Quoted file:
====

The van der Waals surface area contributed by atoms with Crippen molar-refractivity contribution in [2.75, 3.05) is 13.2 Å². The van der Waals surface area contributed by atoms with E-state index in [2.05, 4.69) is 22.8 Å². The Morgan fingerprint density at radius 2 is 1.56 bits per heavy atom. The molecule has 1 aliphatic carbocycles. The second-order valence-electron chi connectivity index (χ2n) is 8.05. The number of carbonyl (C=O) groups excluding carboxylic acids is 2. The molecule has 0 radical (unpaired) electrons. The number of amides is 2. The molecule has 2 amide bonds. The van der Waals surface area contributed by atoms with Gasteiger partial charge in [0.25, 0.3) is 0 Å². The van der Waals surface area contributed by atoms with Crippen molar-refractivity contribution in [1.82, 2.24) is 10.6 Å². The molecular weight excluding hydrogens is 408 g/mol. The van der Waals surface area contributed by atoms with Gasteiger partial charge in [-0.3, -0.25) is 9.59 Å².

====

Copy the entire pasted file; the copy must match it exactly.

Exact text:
The van der Waals surface area contributed by atoms with Crippen molar-refractivity contribution in [2.75, 3.05) is 13.2 Å². The van der Waals surface area contributed by atoms with E-state index in [2.05, 4.69) is 22.8 Å². The Morgan fingerprint density at radius 2 is 1.56 bits per heavy atom. The molecule has 1 aliphatic carbocycles. The second-order valence-electron chi connectivity index (χ2n) is 8.05. The number of carbonyl (C=O) groups excluding carboxylic acids is 2. The molecule has 0 radical (unpaired) electrons. The number of amides is 2. The molecule has 2 amide bonds. The van der Waals surface area contributed by atoms with Gasteiger partial charge in [0.25, 0.3) is 0 Å². The van der Waals surface area contributed by atoms with Crippen molar-refractivity contribution in [1.82, 2.24) is 10.6 Å². The molecular weight excluding hydrogens is 408 g/mol. The van der Waals surface area contributed by atoms with Gasteiger partial charge in [-0.3, -0.25) is 9.59 Å².